Asbestos Exposure & Bans

Seven Countries Block Rotterdam Convention Efforts to Restrict Asbestos Shipping

Written By:
May 16, 2013
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Written By: Tim Povtak,
May 16, 2013

The Canadian government finally stopped defending the chrysotile asbestos industry, but seven other countries took its place last week at the United Nations’ Rotterdam Convention Conference, blocking all attempts to put the toxic mineral on a hazardous substances list.

It was the fourth time the effort to tighten the worldwide shipping regulations of asbestos failed, but the first when Canada was not stopping the move.

Russia, Zimbabwe, Kazakhstan, India, Kyrgyzstan, Vietnam and Ukraine all opposed the listing, while Canada remained neutral for the first time. Canada was the last Western power to stop endorsing the use of asbestos worldwide, prompted by public pressure and the closing of its last asbestos mine in 2012.

Although an overwhelming majority of the 143 countries attending the conference favored adding chrysotile asbestos to the hazardous substances list, protocol requires unanimous agreement.

The convention does not ban the trading of hazardous substances, but it makes the exportation more difficult by requiring Prior Informed Consent (PIC) before they are shipped. The PIC allows still-developing countries the right to refuse the shipment, or at least be better prepared for the danger it presents.

Russia Leads in Asbestos Production

Chrysotile has been the most prevalent of the six types of asbestos, but is the only one not on the PIC list. Its extensive use has continued in many still-developing countries, which covet its cost effectiveness, despite its well-known dangers. It also is financially rewarding for the major producers and exporters.

Russia produced approximately 1 million tons of asbestos in 2012, which was more than double the amount produced in China, the second largest producer. This was the first time Russia has been represented at the Rotterdam Convention Conference. It also was the first appearance for Zimbabwe, which is expected to reopen its asbestos mines later this year.

At the last conference in 2011, the Canadian delegation worked behind the scenes to block the hazardous substance listing, which sparked a public outcry within the country and a change in policy.

Asbestos is the naturally occurring mineral that was used so extensively through much of the 20th century for its ability to insulate, fireproof and strengthen most everything. It also has been proven to cause mesothelioma, lung cancer, asbestosis and a variety of other respiratory diseases. Every year, an estimated 10,000 people in the United States die from an asbestos-related disease and more than 100,000 die around the world.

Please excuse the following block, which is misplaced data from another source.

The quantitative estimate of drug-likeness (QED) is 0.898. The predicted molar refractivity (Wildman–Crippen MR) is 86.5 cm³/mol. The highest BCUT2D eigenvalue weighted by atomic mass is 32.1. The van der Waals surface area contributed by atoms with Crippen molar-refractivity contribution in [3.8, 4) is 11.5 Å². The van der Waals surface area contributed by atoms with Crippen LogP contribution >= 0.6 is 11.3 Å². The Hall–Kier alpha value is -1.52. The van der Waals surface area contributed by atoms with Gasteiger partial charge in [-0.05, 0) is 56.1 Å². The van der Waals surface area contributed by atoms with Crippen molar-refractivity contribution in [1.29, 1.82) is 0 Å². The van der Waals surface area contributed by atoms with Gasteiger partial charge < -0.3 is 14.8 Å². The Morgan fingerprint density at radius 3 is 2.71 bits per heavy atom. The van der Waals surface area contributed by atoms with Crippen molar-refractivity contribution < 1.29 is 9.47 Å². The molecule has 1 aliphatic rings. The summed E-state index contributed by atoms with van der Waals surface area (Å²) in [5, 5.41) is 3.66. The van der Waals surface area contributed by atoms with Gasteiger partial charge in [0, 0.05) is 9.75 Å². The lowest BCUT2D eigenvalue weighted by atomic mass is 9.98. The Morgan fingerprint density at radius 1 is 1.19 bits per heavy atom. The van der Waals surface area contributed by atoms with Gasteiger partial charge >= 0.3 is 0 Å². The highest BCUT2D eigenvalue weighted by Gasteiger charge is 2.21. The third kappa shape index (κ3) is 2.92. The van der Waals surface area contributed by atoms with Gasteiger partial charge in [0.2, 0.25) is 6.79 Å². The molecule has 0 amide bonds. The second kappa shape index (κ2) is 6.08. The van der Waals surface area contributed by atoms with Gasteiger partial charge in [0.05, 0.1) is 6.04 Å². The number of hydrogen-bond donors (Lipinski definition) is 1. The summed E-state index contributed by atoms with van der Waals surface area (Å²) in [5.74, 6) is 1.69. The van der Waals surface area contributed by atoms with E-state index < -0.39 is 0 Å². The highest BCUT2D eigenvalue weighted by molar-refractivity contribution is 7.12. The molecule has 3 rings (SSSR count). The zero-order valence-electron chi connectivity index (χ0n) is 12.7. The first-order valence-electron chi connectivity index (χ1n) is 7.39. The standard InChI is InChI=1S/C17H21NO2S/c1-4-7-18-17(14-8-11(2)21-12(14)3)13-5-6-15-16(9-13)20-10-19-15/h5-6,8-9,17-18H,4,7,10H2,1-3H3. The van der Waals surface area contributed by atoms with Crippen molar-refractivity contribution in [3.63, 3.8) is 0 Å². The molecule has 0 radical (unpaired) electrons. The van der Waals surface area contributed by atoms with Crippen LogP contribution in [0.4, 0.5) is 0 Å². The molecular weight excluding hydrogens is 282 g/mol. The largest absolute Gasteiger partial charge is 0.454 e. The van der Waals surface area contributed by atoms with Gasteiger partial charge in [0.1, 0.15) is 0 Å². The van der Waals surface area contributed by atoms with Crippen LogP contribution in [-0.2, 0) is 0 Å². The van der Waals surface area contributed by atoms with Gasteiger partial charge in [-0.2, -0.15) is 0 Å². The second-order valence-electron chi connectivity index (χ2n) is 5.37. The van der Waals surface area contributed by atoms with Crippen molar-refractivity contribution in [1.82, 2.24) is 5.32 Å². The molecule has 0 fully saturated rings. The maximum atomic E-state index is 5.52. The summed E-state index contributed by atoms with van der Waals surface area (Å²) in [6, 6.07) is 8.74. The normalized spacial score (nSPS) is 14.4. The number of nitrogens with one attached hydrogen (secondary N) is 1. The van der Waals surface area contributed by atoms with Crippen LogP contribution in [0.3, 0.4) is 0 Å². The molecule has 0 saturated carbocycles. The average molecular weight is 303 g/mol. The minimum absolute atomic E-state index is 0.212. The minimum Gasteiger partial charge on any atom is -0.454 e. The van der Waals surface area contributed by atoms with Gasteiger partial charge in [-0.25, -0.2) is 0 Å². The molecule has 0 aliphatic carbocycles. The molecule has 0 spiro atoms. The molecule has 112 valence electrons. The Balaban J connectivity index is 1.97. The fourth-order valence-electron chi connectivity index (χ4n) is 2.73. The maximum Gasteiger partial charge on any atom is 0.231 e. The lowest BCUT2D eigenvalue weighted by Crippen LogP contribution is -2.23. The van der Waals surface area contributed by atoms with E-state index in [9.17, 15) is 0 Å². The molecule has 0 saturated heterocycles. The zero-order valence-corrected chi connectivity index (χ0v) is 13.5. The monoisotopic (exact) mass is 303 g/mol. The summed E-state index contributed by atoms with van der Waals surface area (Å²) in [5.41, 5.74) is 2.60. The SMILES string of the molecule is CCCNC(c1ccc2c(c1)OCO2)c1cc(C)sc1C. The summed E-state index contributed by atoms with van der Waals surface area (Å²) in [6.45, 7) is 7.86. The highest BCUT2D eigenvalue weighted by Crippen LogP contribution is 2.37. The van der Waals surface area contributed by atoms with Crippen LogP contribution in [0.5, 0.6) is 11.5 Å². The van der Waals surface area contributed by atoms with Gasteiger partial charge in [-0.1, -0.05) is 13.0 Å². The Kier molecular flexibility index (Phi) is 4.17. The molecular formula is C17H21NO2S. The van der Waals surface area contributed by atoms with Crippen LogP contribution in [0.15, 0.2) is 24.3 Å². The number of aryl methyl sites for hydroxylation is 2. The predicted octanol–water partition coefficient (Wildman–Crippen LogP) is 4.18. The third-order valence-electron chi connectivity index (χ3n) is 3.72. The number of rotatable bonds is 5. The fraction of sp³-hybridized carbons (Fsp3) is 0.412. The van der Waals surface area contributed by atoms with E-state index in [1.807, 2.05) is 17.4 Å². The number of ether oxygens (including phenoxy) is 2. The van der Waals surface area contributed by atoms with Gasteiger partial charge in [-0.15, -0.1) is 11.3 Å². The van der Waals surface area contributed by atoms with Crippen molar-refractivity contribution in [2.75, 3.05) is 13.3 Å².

Neither the United States nor Canada has banned the use of asbestos, but both countries strictly regulate its use internally. Asbestos use in the United States peaked in the mid-’70s and has fallen dramatically in the past four decades.

Mesothelioma Not Declining

Because there is such a long latency period (10-50 years) between exposure to asbestos and mesothelioma development, an estimated 3,000 Americans each year still are diagnosed with the disease, which has no cure.

“I’m upset that countries that continue to produce chrysotile, or are considering reopening mines like Zimbabwe, can block action on chrysotile,” said Ken Rosenman, M.D., chief of the Division of Occupational and Environmental Medicine at Michigan State University. “This will prolong the hazards of asbestos, and cause health risks again in the future. It will continue to lead to a double standard for health because the more developed countries are not using asbestos now.”

Last week’s news produced outrage among the asbestos awareness groups around the world, many of which had believed Canada’s switch had weakened the defense of the asbestos industry. And, like Rosenman told, the still-developing countries using asbestos will face bigger problems in the future.

“Tyrannical forces have this week seized control of the Rotterdam Convention; the United Nations protocol which was born in hope, has today been buried in ignominy,” wrote Laurie Kazan-Allen, coordinator of International Ban Asbestos Secretariat. “The Convention’s impotence allows the status quo to continue. The global trade in deadly asbestos will remain unregulated.”

Kazan-Allen now refers to the countries that blocked the listing as “The Dirty Seven.”

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